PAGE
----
IU vaccination mandate confirmed | Indiana
INDIANAPOLIS – Indiana University may require its roughly 90,000 students and 40,000 employees to be vaccinated against COVID-19 under federal judge ruling that may be the first of its kind on warrants of college vaccination.
In a ruling dated Sunday, U.S. District Judge Damon Leichty in South Bend rejected a claim by eight IU students who sought to block the requirement as they filed a lawsuit claiming the policy of the The university violated their constitutional rights by forcing them to receive unwanted medical treatment.
James Bopp, a Conservative lawyer representing students, said Monday he plans to appeal the ruling, which he says is the first by a federal judge to challenge such warrants, which have been imposed by hundreds American public and private colleges.
Leichty wrote that the students have not presented evidence to show that they could prevail in the case, and that the Constitution “allows Indiana University to pursue a reasonable and due process of immunization in the legitimate public health interest for its students, teachers and staff. “
Leichty, who held a hearing on the case last week, said plaintiffs could seek medical or religious exemptions offered by the university, or they could take the fall semester or attend another school.
University officials have defended the vaccination policy as being “designed for the health and well-being of our students, faculty and staff.”
“We appreciate the quick and thorough decision that allows us to focus on a full and safe return,” the university said in a statement. âWe look forward to welcoming everyone to our campuses for the fall semester. “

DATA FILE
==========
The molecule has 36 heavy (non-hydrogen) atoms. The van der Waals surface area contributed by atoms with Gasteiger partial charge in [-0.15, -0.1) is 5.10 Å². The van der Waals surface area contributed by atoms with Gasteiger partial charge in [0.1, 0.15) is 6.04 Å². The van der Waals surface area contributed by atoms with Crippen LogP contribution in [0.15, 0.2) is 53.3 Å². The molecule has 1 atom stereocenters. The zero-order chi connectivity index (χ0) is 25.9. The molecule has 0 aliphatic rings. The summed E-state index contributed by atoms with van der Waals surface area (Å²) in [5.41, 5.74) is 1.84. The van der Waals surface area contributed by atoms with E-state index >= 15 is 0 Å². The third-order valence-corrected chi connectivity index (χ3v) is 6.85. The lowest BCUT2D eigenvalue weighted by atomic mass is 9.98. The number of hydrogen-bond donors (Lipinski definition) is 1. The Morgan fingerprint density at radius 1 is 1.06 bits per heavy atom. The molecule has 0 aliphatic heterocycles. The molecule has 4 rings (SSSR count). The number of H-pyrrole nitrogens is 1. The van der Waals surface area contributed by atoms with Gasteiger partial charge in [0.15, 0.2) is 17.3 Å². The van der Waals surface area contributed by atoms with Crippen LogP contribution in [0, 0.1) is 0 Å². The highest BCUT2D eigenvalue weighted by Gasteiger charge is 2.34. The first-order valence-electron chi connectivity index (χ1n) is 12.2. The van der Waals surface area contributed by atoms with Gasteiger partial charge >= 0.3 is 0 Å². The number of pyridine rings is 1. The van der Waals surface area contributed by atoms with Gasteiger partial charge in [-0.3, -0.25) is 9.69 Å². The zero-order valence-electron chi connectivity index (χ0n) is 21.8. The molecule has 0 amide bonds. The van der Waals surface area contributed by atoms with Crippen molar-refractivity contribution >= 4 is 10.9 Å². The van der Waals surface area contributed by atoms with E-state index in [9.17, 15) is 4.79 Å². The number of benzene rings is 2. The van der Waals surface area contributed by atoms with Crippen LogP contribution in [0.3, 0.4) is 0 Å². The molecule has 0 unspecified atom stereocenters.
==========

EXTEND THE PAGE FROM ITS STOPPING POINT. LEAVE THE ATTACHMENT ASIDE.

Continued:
Bopp said he would ask an appeals court to prevent the university’s policy from coming into effect.
“The right of a student admitted to the IU to attend the IU cannot be conditioned on the student renouncing his rights to bodily integrity, bodily autonomy and consent to medical treatment like the UI has done here, âhe said.
Similar lawsuits have been filed in federal courts in Connecticut and California, Bopp said. College officials across the country have questioned whether they have the power to require students to be vaccinated, which some see as key to returning campus to in-person classes and other normal activities.
Indiana law currently requires students at residential colleges and state universities to be vaccinated against six diseases – diphtheria, tetanus, measles, mumps, rubella and meningitis. Kindergarten to grade 12 public school students need to be vaccinated against five other diseases.
The plaintiffs in the lawsuit, aged 18 to 39, argue their age group is at low risk of severe cases of COVID-19 and that they face possible dangers from the vaccine given under the authorization federal emergency use.
Leichty, who became a federal judge in 2019 after his appointment by then-President Donald Trump, criticized a doctor who testified against UI policy for using “soft and inconsequential language” and cited the extensive review by federal health agencies to confirm the safety of the three available COVID-19 vaccines.
“Progress has been made with the vaccine, not in spite of it,” Leichty wrote. “As long as the medical and scientific debate persists (…) the court remains resolved that Indiana University has acted reasonably here in the pursuit of public health and safety for its campus communities . “
The lawsuit was filed after IU officials announced in May that the school would require all students and employees to receive COVID-19 vaccines for the fall semester. Students who do not comply will have their registration canceled and workers who do not will lose their jobs.
IU would initially require students and staff to provide vaccination documents. It sparked a conservative backlash, with nearly all of the Republican members of the Indiana Senate signing a letter calling the policy a “tough mandate goes against many of the freedoms on which our founders built our democratic republic.”
A non-binding opinion from Republican State Attorney General Todd Rokita’s office called the policy illegal under a new state law prohibiting state or local governments from requiring passports vaccine.